One thing we do advocate investing in: a set of good mixing bowls that you can use year-round. One of our favorites: Ceramic Nesting Bowls by Sarah Kersten. Use them to mix up batters and pie fillings, then wash them and fill them with greens and potatoes and stuffing; they&#8
Above: One thing we do advocate investing in: a set of good mixing bowls that you can use year-round. One of our favorites: Ceramic Nesting Bowls by Sarah Kersten. Use them to mix up batters and pie fillings, then wash them and fill them with greens and potatoes and stuffing; they’re pretty enough to set right on the table. Bonus: The practical lids allow for easy storage of leftovers. Available as a set of three for $260 from Food52.

6. Freezer-Safe Pie Dish

Choose a pie dish that&#8
Above: Choose a pie dish that’s pretty enough to go from oven to table. We like the Emily Henri Ceramic Pie Dish with fluted edges ($40 from Food52). For those who like to bake days in advance: it’s freezer-safe, so you can assemble the whole pie and freeze it until Thanksgiving day.

7. Dependable Chef’s Knife

Some people swear by a carving knife (the long, often-unused knife in the knife block) for carving the turkey, but we prefer a shorter, sharper chef&#8
Above: Some people swear by a carving knife (the long, often-unused knife in the knife block) for carving the turkey, but we prefer a shorter, sharper chef’s knife, which can handle almost every chopping and slicing need throughout the meal, from vegetables to potatoes. We like the Wusthof Classic 8-Inch Chef’s Knife, currently $99.94 from Amazon. (Either way, be sure the knife you use for carving has a pointed, not rounded, end, for getting around bones.)

8. Compact Hand Mixer

When you do need something more than a whisk—say, for whipped cream—skip the clunky electric mixer and opt for an Amish Hand Mixer; €94 ($9.58) from Manufactum.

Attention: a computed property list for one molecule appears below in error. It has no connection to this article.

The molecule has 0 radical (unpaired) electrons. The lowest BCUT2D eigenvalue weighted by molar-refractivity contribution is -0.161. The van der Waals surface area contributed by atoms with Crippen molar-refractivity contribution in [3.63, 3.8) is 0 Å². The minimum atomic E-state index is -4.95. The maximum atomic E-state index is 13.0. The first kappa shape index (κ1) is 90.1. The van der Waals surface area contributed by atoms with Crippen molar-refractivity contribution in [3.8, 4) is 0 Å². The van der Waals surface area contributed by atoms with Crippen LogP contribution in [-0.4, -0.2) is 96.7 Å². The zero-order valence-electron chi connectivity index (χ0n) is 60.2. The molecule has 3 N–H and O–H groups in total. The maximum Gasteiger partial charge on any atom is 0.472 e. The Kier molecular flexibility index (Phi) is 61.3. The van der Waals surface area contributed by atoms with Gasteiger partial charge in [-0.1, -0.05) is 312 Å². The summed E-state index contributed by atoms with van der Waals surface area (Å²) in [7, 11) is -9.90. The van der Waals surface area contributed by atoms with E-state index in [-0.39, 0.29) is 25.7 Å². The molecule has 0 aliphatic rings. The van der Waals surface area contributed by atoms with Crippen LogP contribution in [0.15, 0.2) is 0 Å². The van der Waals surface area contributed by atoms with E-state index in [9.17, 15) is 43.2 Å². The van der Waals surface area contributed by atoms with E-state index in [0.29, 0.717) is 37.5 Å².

Above: When you do need something more than a whisk—say, for whipped cream—skip the clunky electric mixer and opt for an Amish Hand Mixer; €94 ($109.58) from Manufactum.

9. Easily-Washable Potato Masher

Potato mashing is another Thanksgiving task we relish doing by hand. We like the simple Stainless Steel Potato Masher, $ from Sur La Table, which is sturdy and easily washed thanks to its stainless (rather than plastic) handle. Use it after Thanksgiving for guacamole or mashed berries.
Above: Potato mashing is another Thanksgiving task we relish doing by hand. We like the simple Stainless Steel Potato Masher, $16 from Sur La Table, which is sturdy and easily washed thanks to its stainless (rather than plastic) handle. Use it after Thanksgiving for guacamole or mashed berries.

 10. Easy-to-Read Thermometer

One specialty tool that&#8
Above: One specialty tool that’s good to have around for Thanksgiving: a dependable, easy-to-read thermometer to easily tell when the bird is cooked through (especially important for novice cooks). But it doesn’t need to be expensive, with all the bells and whistles: From thermometer specialists CDN, the Meat and Poultry Thermometer is $8.83 via Amazon. The classic face has a helpful, at-a-glance chart that indicates the correct cooking temperature for poultry (and other meats, for the holiday roast and beyond).

11. Trusty Flat Whisk

The aforementioned flat whisk: We like the Stainless Steel Flat Whisk, $loading=
Above: The aforementioned flat whisk: We like the Stainless Steel Flat Whisk, $12 from Sur La Table, as a low-profile substitute for complex processors and appliances.

12. Prep-to-Dinner Wooden Spoons

We like good old-fashioned wooden spoons for every purpose on Thanksgiving, from mixing to taste-testing to serving. This Baker&#8
Above: We like good old-fashioned wooden spoons for every purpose on Thanksgiving, from mixing to taste-testing to serving. This Baker’s Dozen Wooden Spoon Set in large from Food52 comes with 13 spoons that will serve every purpose in the kitchen and look rustic and refined on the table; $130.
We have a soft spot for wonderfully specific kitchen tools, too. For the gadgets that do one task and do it well, see: